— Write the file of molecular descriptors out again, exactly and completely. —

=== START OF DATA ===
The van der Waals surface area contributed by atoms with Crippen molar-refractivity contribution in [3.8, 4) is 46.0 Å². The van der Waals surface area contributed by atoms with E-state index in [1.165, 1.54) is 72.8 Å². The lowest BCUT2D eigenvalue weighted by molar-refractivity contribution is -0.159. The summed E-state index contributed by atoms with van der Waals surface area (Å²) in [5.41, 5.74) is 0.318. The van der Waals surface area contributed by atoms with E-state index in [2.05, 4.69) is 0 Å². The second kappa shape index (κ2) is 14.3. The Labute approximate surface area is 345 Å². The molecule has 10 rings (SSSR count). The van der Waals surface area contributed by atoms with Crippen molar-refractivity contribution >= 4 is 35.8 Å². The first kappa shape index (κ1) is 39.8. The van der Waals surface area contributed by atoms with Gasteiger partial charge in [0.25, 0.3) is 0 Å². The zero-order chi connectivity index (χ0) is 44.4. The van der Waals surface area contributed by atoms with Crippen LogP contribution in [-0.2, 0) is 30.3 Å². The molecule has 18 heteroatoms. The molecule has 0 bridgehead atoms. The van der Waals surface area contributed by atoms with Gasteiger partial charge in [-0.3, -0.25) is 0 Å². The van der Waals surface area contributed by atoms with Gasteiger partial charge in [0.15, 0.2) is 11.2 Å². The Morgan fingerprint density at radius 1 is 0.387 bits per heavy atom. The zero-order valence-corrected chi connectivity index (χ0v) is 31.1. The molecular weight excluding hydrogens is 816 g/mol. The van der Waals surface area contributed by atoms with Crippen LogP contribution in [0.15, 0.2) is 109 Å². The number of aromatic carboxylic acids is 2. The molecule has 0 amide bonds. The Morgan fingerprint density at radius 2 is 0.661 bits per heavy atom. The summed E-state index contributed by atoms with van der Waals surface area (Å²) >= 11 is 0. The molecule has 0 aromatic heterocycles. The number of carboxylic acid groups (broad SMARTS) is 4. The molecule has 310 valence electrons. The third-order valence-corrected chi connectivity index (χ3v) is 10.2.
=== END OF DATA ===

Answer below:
The van der Waals surface area contributed by atoms with Crippen molar-refractivity contribution in [3.8, 4) is 46.0 Å². The van der Waals surface area contributed by atoms with E-state index in [1.165, 1.54) is 72.8 Å². The lowest BCUT2D eigenvalue weighted by molar-refractivity contribution is -0.159. The summed E-state index contributed by atoms with van der Waals surface area (Å²) in [5.41, 5.74) is 0.318. The van der Waals surface area contributed by atoms with E-state index in [2.05, 4.69) is 0 Å². The second kappa shape index (κ2) is 14.3. The Labute approximate surface area is 345 Å². The molecule has 10 rings (SSSR count). The van der Waals surface area contributed by atoms with Crippen molar-refractivity contribution >= 4 is 35.8 Å². The first kappa shape index (κ1) is 39.8. The van der Waals surface area contributed by atoms with Gasteiger partial charge in [0.25, 0.3) is 0 Å². The zero-order chi connectivity index (χ0) is 44.4. The van der Waals surface area contributed by atoms with Crippen LogP contribution in [-0.2, 0) is 30.3 Å². The molecule has 18 heteroatoms. The molecule has 0 bridgehead atoms. The van der Waals surface area contributed by atoms with Gasteiger partial charge in [-0.3, -0.25) is 0 Å². The van der Waals surface area contributed by atoms with Gasteiger partial charge in [0.15, 0.2) is 11.2 Å². The Morgan fingerprint density at radius 1 is 0.387 bits per heavy atom. The zero-order valence-corrected chi connectivity index (χ0v) is 31.1. The molecular weight excluding hydrogens is 816 g/mol. The van der Waals surface area contributed by atoms with Crippen LogP contribution in [0.15, 0.2) is 109 Å². The number of aromatic carboxylic acids is 2. The molecule has 0 amide bonds. The Morgan fingerprint density at radius 2 is 0.661 bits per heavy atom. The summed E-state index contributed by atoms with van der Waals surface area (Å²) >= 11 is 0. The molecule has 0 aromatic heterocycles. The number of carboxylic acid groups (broad SMARTS) is 4. The molecule has 310 valence electrons. The third-order valence-corrected chi connectivity index (χ3v) is 10.2.